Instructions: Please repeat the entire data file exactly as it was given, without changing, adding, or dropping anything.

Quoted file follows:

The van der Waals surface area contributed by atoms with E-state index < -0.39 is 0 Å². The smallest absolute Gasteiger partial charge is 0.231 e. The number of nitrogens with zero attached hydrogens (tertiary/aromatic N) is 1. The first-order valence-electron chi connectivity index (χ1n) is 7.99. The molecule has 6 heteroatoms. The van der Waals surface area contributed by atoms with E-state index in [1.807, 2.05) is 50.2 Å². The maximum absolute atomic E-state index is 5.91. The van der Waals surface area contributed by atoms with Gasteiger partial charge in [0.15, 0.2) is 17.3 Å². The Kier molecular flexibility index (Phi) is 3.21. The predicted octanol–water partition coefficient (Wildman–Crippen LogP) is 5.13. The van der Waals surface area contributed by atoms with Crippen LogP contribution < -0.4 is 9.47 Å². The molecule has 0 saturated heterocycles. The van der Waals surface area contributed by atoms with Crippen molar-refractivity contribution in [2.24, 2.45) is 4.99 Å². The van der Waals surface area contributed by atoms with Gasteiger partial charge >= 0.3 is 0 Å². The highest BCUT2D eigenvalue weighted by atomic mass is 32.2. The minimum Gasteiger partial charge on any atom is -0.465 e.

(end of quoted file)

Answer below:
The van der Waals surface area contributed by atoms with E-state index < -0.39 is 0 Å². The smallest absolute Gasteiger partial charge is 0.231 e. The number of nitrogens with zero attached hydrogens (tertiary/aromatic N) is 1. The first-order valence-electron chi connectivity index (χ1n) is 7.99. The molecule has 6 heteroatoms. The van der Waals surface area contributed by atoms with E-state index in [1.807, 2.05) is 50.2 Å². The maximum absolute atomic E-state index is 5.91. The van der Waals surface area contributed by atoms with Gasteiger partial charge in [0.15, 0.2) is 17.3 Å². The Kier molecular flexibility index (Phi) is 3.21. The predicted octanol–water partition coefficient (Wildman–Crippen LogP) is 5.13. The van der Waals surface area contributed by atoms with Crippen LogP contribution < -0.4 is 9.47 Å². The molecule has 0 saturated heterocycles. The van der Waals surface area contributed by atoms with Crippen molar-refractivity contribution in [2.24, 2.45) is 4.99 Å². The van der Waals surface area contributed by atoms with Gasteiger partial charge >= 0.3 is 0 Å². The highest BCUT2D eigenvalue weighted by atomic mass is 32.2. The minimum Gasteiger partial charge on any atom is -0.465 e.